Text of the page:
SOUTH SIOUX CITY | John Koskovich hears the train a comin'.
But it's not from the tracks that run through this Dakota County community -- the echo of some freight, grain or coal train.
It's in the lower level of his home.
The weekend of March 2-3, Koskovich and others will share their love of all things locomotive at the Cosmopolitan Model Railroad show at Emma's Event Center, a fundraiser for the Sioux City Cosmopolitan Club.
As with most nonprofit, philanthropic organizations, the Cosmopolitan Club -- known as the club that fights diabetes -- which has tried numerous ways of raising money, Koskovich explained.
"For 25 years, we sold Christmas trees," he said. "In its heyday, we would sell about 2,500 trees. When we stopped doing it, we had dwindled to 400. We needed to look at another fundraiser."
Koskovich recalled his love of model trains and his experience with attending shows.
"I got my first model train set when I was 1 year old," he said, with a grin. "Every year after that, until I was 10, my dad added to the train set."
When Koskovich and his wife Barb decided to build their home some 22 years ago, he didn't negotiate for a man cave.
"I wanted a train room," he said and Barb granted his wish. "I also made sure there were no posts in the room. That's a model train hobbyist's worst nightmare, because you have to work around them. A 14-inch steel i-beam holds up the ceiling in my train room.
Koskovich's love of model trains continued over the years, and he began attending trains shows as a visitor, vendor, and presenter.
"I knew the background of the shows and I knew the Cosmopolitan Club needed a new fundraiser," he said. "I suggested we try this approach."
There hadn't been a model railroad show in Sioux City for more than 20 years, Koskovich estimated.
"I did my research and estimated how much it would cost to put something like this together," he said. "I also talked to vendors about the best time to hold one in Sioux City."
Vendors told Koskovich the first Saturday in March would be perfect, since it didn't conflict with shows in Sioux Falls, Council Bluffs and Lincoln, and the weather would most likely cooperate at that time.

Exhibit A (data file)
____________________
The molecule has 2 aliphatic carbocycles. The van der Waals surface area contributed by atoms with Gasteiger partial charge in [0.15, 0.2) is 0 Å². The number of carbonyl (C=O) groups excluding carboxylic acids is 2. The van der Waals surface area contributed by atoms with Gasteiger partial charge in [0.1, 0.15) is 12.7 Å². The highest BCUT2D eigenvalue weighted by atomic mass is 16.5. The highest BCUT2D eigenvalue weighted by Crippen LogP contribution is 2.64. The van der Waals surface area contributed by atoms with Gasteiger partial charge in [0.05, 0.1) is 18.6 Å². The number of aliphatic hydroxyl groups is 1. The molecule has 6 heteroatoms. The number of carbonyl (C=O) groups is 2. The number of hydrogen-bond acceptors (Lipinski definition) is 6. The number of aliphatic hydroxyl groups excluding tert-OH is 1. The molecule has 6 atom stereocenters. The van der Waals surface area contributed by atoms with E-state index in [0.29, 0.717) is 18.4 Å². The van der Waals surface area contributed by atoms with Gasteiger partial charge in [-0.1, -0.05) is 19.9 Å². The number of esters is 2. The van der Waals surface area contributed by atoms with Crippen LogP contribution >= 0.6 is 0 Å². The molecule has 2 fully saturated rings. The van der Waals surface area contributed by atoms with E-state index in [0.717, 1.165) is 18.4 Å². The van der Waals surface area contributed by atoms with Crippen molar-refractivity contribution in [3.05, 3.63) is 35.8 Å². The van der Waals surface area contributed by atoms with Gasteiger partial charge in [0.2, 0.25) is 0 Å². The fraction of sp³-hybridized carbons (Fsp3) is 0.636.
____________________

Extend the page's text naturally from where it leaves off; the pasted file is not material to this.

Koskovich was in search of at least 10,000 square feet for displays and reserved Emma's Event Center.
"As soon as I locked it in, we sold out all the tables about five weeks before the event," he said. "That told me vendors were anxious to get into Sioux City."
In addition to the opportunity to purchase everything associated with model trains, those in attendance will have the chance to see a 7- by 14-foot Lionel "O" gauge layout, a 60-foot Free Mo modular layout in "HO" scale of a Lionel engine, and a 4- by 8-foot Lego train. Modelers will have a chance to attend two how-to seminars a day, Koskovich noted.
"If you like trains, you get to see the craftsmanship associated with them at this show," he said. "Plus, there will be displays of scenery and examples of the bells and whistles one can add to a train display."
Because, as Koskovich can attest, it's not just about an engine, the cars and the caboose. It's about the friendship, camaraderie and sharing of ideas.
"There will be tons of stuff you can't find at a local hobby shop," said Koskovich, who has a substantial 40- by 40-foot train layout in his basement with tracks that wind around and around.
"I can run four trains at one time," he said, and demonstrated some of the sound effects that one associates with a train coming down the tracks through an electronic control device.
But the trains pale in comparison to the environment in which they're located and the accoutrements that enhance the presentation.
For example, people, the size of a fingernail are engaged in all types of activities. Small accessories, such as cars, lamp posts, and animals, make the scenarios worth staring at -- with all its attention to detail.
"I like creating scenes that remind me of Sioux City," Koskovich said. "However, they are not strategically correct. They're just the way I wanted to display them."
A large area is a replication of the L.G. Everist company, with cars loaded with small bits of sand and gravel and pigeons perching on elevators. Fourth Street is recreated, complete with historic buildings that are its signature. The presentation is surrounded by a mural, painted by Scott Tucker and Richard Gordon, which depicts other Sioux City landmarks.
Certainly, the piece de resistance is a 4-foot high craggy mountain with a lift and skiers. Koskovich will present a seminar on how to construct a similar presentation.
"It's really like a great big jigsaw puzzle," he said. "You keep working on it until all the pieces fit the way you want them to."